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Checking In

N.H. inn colorfully refreshed, calmly refreshing

Email|Print| Text size + By Patricia Harris and David Lyon
Globe Correspondents / June 11, 2006

NEW LONDON, N.H. -- We have always admired the New London Inn for its leviathan proportions -- the masses of white clapboards only occasionally relieved by green shutters and the two-story porch that stretches along the street. The sign out front says ``1792," and the inn looks every bit of that -- the embodiment of a sturdy old plowhorse of an upcountry Yankee inn.

On a visit in May, we found we weren't the first ones to be impressed . The parlor walls are hung with depictions of the inn through the decades: old photographs with the earliest touring automobiles out front, a color print of country ice skating with the inn as a backdrop, a painting of the inn in summer, and several picture postcards. The wall above one fireplace carries a folk-art portrait of the inn with a country fair taking place on the adjacent green. The same scene adorns the welcome screen of their website .

When we checked in, we were relieved to find that the new owners , New Yorkers who bought the inn in late 2004, had no impulse to gussy up the place. Certainly someone with a strong sense of self-confidence devised the color schemes. All the woodwork, including paneling and wainscoting, is painted the color of Guernsey cream to set off the saturated tones of the walls.

In our room, No. 20 in a front corner of the second floor, the deep brick tone was echoed in a lavish print of poppies. Chocolate brown drapes framed three windows, and an eclectic mix of furniture covered our needs: a queen-size bed, two modern bedside tables, an antique bureau and writing desk, a padded armchair, and a stand that held a new television with slots for tapes and DVDs (of which there is a small selection in the parlor ). The bathroom was minuscule, holding a commode, pedestal sink, short tub with shower arm, and a tiny stand for amenities, which included a bright green rubber frog.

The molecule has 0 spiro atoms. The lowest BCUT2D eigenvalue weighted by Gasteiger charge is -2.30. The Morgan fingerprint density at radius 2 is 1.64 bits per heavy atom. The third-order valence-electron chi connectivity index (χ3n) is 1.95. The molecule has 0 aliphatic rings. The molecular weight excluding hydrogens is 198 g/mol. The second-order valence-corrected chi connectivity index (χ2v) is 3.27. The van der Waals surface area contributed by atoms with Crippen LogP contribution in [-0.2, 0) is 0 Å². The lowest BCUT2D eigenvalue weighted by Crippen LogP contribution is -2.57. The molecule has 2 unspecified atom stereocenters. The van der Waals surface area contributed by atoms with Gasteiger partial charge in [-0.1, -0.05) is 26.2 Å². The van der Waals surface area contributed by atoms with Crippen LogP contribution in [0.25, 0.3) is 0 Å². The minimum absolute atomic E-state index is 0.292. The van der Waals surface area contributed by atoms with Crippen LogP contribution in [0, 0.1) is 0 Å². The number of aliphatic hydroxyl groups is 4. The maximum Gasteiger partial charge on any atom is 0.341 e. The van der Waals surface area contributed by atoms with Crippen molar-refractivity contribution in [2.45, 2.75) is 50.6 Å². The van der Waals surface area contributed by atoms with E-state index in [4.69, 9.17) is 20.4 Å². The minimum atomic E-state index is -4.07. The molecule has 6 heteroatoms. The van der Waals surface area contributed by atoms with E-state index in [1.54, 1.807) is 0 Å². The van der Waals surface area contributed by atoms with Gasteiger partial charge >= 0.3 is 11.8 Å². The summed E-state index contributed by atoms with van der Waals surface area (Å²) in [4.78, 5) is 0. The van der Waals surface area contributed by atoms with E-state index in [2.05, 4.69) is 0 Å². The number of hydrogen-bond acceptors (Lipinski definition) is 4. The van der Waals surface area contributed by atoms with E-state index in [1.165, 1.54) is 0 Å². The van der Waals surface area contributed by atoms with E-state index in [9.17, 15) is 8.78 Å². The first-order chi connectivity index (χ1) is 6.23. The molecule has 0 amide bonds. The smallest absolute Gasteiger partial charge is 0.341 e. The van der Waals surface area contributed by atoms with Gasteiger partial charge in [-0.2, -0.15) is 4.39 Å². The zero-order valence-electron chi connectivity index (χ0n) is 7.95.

With their visual rhythms of supporting columns, comb like balustrades, and strip flooring, the porches were as impressive as they had looked from the street. It was easy to imagine spending a slothful afternoon reading, rocking, and watching the comings and goings along Main Street. The wicker furniture beckoned, but unseasonable weather put a damper on porch-sitting .

So we retreated to the parlor, where enveloping couches and padded chairs defined two sitting areas. One nudged up against library shelves filled with vacation reads. It also had a handsome backgammon table and a stack of children's games. The other area faced the fireplace across a chessboard on a rustic coffee table.

Like many guests, we visited as much to eat dinner as stay the night. The milk chocolate walls of the handsome dining room were punctuated by French and Italian food and drink posters, and a wall of windows looked out onto the adjacent green. As we sat down, two boys with lacrosse sticks were lobbing a ball back and forth in the golden light of early evening.

Like the rest of the inn, chef Jerod Rockwell's dinner menu strikes just the right note of tradition with fresh touches. We started with slices of country pate adroitly paired with a tomato -garlic -ginger chutney, and a serving of ricotta-herb gnocchi sauteed perfectly in butter to ensure a toothy crust and soft interior, then dressed with quickly sauteed tomatoes and spinach. Our entrees were well-conceived combinations: chicken breast served with tasso and thyme basmati rice and fresh asparagus, and sesame-crusted tuna slices with a ragout of fresh morel mushrooms, fava beans, wild ramps , and new potatoes. We were also impressed with the modest prices and food-friendliness of the wine list.

When we returned the next morning for breakfast, we found a nice spread laid out in the room off the bar: scrambled eggs, poppyseed muffins, coffee cake, juice, yogurt, and cold cereal. What we didn't find was anyone to bring butter or jam, or to get some fresh hot water for tea. (Coffee-flavored hot water in a thermal carafe was only good for mixing Sanka.) In fairness, it was a weekday morning and the inn was not very full, in contrast to the fully booked weekend ahead.

In fact, we saw only one staff person all morning -- when we checked out. The stage setting had definitely lived up to its promise, but we missed having more players.

Contact Patricia Harris and David Lyon, Cambridge-based freelance writers, at harris.lyon@verizon.net. CHECK THEM ALL OUTSee a state-by-state archive of Checking Ins at explorenewengland.com/checkingin.

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